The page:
Let me tell you about the rabbits…
Like many couples, Mrs. Cutter and I had a plan.
After our wedding, we would enjoy a few years of married bliss and then begin to propagate. Once our first child was born, we’d sell our condo (at a tidy profit of course!) and move into a real person house in preparation for our second child (which would be the opposite gender of the first child).
At first, everything seemed to be going according to plan. In October 2009, after a few months of work, Mrs. Cutter woke me up to show me a positive pregnancy test. So far, so good.
After spending a couple of years as a family of three, in January of 2012, we attempted to proceed with the next part of the plan. We put our condo up for sale, and even though we weren’t fooling ourselves into thinking we’d be making much money, we still hoped that we’d get a little bit out of the deal.
This is where things began to run a bit off course. As the calendar flipped to July, we were still living in the condo, having received a grand total of zero offers. And we received a further complication when Mrs. Cutter showed me yet another positive pregnancy test.
All of a sudden, we had extra incentive to find ourselves a new home big enough for our expanding family. But even the strongest incentive couldn’t seem to get our condo sold, and we concluded that we could not afford to move without selling first.
It should have been a happy time for us. I’d like to say that we were filled with happiness and optimism.
But we looked at our condo and realized it was growing smaller every day. We looked at our finances and realized I need to get a higher paying job. And it would be difficult to fix either of those problems until we sold the condo, and we were losing hope that we would ever be able to do that.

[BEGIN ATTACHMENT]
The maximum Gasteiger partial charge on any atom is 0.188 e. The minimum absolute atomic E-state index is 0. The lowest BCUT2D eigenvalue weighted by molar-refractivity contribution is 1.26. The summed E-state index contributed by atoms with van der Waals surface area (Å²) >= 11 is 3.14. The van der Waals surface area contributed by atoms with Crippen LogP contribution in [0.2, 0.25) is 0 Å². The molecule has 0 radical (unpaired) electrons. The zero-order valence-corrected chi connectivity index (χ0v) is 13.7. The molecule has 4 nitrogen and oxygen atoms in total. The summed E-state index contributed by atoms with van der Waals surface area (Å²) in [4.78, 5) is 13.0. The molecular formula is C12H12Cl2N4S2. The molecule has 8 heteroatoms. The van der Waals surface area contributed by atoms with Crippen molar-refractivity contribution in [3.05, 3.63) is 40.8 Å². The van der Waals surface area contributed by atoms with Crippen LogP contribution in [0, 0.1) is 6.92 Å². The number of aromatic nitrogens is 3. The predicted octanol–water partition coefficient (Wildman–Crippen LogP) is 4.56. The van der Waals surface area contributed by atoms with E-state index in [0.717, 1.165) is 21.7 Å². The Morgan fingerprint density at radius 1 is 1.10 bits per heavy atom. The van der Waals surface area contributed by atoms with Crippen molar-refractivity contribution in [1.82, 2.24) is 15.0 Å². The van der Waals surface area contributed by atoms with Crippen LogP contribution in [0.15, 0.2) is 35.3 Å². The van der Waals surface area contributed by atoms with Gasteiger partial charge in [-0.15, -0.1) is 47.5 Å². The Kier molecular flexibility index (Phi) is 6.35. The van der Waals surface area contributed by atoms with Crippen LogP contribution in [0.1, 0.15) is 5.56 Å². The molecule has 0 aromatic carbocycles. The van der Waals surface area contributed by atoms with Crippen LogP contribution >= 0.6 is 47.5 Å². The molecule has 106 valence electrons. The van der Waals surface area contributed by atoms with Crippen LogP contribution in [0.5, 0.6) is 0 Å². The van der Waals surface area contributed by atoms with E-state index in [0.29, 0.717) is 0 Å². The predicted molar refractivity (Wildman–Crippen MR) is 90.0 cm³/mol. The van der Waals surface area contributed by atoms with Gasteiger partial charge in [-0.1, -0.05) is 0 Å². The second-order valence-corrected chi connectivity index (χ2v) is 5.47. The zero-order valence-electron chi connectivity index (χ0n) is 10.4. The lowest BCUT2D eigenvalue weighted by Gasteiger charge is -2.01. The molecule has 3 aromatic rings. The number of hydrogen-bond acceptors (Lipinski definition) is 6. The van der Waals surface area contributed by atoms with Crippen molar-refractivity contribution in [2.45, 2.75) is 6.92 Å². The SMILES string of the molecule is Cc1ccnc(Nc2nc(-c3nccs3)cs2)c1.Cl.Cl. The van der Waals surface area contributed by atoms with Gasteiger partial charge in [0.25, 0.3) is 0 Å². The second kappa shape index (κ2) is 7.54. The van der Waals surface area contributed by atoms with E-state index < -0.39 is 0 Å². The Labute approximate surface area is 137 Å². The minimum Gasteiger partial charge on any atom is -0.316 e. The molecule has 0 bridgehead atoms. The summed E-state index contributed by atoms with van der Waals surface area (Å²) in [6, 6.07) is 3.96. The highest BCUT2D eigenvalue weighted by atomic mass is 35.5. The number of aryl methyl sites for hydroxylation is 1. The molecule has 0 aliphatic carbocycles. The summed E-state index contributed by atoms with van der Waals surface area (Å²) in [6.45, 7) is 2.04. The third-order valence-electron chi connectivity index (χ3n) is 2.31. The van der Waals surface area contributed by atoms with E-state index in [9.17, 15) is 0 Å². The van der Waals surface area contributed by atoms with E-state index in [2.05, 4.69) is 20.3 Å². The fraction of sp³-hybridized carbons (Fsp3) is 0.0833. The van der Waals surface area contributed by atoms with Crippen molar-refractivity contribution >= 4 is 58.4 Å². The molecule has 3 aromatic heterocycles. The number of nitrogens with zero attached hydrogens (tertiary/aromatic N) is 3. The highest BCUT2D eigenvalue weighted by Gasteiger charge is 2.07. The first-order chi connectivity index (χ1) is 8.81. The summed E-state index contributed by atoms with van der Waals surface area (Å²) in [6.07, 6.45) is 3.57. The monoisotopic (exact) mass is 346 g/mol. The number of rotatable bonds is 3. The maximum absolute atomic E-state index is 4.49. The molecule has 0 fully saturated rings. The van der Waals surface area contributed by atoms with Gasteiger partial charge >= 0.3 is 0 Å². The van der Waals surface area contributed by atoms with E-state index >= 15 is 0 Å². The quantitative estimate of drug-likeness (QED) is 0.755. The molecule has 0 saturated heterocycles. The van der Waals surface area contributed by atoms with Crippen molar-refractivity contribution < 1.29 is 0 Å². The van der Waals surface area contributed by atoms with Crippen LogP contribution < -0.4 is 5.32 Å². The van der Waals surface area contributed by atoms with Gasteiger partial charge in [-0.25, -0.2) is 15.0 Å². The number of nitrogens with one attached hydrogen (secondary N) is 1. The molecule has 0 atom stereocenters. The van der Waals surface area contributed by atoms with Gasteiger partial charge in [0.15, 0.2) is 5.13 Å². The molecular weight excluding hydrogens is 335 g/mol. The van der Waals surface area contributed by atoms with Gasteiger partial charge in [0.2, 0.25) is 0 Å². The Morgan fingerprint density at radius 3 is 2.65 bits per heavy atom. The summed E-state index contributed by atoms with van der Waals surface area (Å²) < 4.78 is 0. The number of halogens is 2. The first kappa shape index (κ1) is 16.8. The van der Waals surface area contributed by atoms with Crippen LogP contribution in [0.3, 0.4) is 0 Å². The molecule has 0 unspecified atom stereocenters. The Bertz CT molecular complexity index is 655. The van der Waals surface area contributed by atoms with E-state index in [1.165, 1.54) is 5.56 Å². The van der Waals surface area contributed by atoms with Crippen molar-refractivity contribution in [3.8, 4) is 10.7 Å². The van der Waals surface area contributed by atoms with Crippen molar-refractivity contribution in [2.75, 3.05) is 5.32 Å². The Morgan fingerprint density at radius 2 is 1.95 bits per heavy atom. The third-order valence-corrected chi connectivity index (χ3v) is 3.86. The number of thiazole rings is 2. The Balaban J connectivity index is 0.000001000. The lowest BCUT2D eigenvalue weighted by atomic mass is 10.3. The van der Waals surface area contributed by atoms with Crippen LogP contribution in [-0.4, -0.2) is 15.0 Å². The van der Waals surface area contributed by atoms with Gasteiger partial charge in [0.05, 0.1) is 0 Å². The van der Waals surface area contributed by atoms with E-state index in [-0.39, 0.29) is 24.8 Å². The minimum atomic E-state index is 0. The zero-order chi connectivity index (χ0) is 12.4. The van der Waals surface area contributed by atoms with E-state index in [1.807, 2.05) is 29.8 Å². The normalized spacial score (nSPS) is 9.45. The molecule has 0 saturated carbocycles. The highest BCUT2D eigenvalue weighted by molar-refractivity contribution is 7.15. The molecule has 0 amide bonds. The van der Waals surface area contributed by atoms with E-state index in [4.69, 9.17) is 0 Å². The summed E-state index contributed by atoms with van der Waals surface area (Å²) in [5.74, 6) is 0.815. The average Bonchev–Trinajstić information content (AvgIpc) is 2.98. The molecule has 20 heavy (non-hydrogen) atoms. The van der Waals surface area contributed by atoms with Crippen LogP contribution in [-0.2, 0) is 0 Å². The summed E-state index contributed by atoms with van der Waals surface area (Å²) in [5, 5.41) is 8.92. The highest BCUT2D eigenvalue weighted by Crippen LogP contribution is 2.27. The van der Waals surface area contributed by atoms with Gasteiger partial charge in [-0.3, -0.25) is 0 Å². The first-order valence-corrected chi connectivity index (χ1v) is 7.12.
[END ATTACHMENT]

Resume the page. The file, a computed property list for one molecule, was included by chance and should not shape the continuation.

Maybe if I had felt more positively about that child, things would have worked out differently. Or maybe I’m just flattering myself to think that my negative mindset had anything to do with what happened. Sometimes these things are just not meant to be.
Once October rolled around, we had resigned ourselves to taking the condo off the market. A week before we likely would have given up, we finally received an acceptable offer. We had to quickly locate a new house of our own, but after the lengthy moving process was complete, it felt like we were finally getting back on track with our plan.
The only thing missing was the second child. That didn’t seem like such a tough task. We had already created one child, so we were pretty sure of the steps necessary to make another.
At first, we assumed that it was just a matter of time. But then a month passed; and then another; and then another.
It wasn’t an all-consuming obsession, but it began to wear on us a bit. The child-making process became much less enjoyable, and it certainly didn’t help that we kept getting reminders about our failure.
The Cutlet would see one of her friends get a new sibling and she would ask why she didn’t have a younger brother or sister. She celebrated her birthday and we realized that the potential age gap between the children was growing larger each day. Then I celebrated another birthday, and I realized that I’m not exactly a young man anymore.
As the months went by, our mindset slowly evolved. We went from “If it happens, it happens,” to “We’ll see what happens,” to “When is this going to happen?” to “Why isn’t this happening?” to “This might not happen.”
Mrs. Cutter and I have always been good at rationalizing things. We started talking about how much money we would have with only one child. We started to think that maybe we were only destined to have one child, and we should be thankful because there are many people who would give anything to even get that.
After waiting long enough for something, at some point your mind accepts the possibility that it isn’t actually going to happen. So I was genuinely surprised when Mrs. Cutter walked downstairs one morning holding a positive pregnancy test.
Due to what happened before, we were happy but cautious. The caution, along with a classification of “high risk” caused Mrs. Cutter to go in for an early sonogram.
When I looked at the monitor for the first time, that’s when I finally realized how little our plans actually mattered. A person can plan out their future all they want, but in the end, life has a way of changing those plans around.
Yes, we’re expecting the second child that we hoped and planned for. But we hadn’t planned for the possibility that the child might not come alone.
Welcome to the new plan.